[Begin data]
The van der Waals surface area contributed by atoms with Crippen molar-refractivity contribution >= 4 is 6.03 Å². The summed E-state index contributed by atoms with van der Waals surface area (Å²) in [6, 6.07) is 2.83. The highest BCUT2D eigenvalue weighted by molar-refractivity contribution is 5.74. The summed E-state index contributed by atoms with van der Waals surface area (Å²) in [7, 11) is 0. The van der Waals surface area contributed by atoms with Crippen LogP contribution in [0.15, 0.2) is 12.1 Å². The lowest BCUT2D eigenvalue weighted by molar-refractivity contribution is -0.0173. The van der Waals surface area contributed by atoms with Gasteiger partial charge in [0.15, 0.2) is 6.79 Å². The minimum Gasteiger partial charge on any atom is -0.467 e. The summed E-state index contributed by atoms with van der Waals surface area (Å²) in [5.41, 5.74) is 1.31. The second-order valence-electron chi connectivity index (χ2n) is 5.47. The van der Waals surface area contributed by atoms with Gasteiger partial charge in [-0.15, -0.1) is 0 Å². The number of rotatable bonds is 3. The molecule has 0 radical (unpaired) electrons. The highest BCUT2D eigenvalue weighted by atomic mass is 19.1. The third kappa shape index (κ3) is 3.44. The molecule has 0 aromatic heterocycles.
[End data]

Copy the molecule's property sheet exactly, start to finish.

The van der Waals surface area contributed by atoms with Crippen molar-refractivity contribution >= 4 is 6.03 Å². The summed E-state index contributed by atoms with van der Waals surface area (Å²) in [6, 6.07) is 2.83. The highest BCUT2D eigenvalue weighted by molar-refractivity contribution is 5.74. The summed E-state index contributed by atoms with van der Waals surface area (Å²) in [7, 11) is 0. The van der Waals surface area contributed by atoms with Crippen LogP contribution in [0.15, 0.2) is 12.1 Å². The lowest BCUT2D eigenvalue weighted by molar-refractivity contribution is -0.0173. The van der Waals surface area contributed by atoms with Gasteiger partial charge in [0.15, 0.2) is 6.79 Å². The minimum Gasteiger partial charge on any atom is -0.467 e. The summed E-state index contributed by atoms with van der Waals surface area (Å²) in [5.41, 5.74) is 1.31. The second-order valence-electron chi connectivity index (χ2n) is 5.47. The van der Waals surface area contributed by atoms with Gasteiger partial charge in [-0.15, -0.1) is 0 Å². The number of rotatable bonds is 3. The molecule has 0 radical (unpaired) electrons. The highest BCUT2D eigenvalue weighted by atomic mass is 19.1. The third kappa shape index (κ3) is 3.44. The molecule has 0 aromatic heterocycles.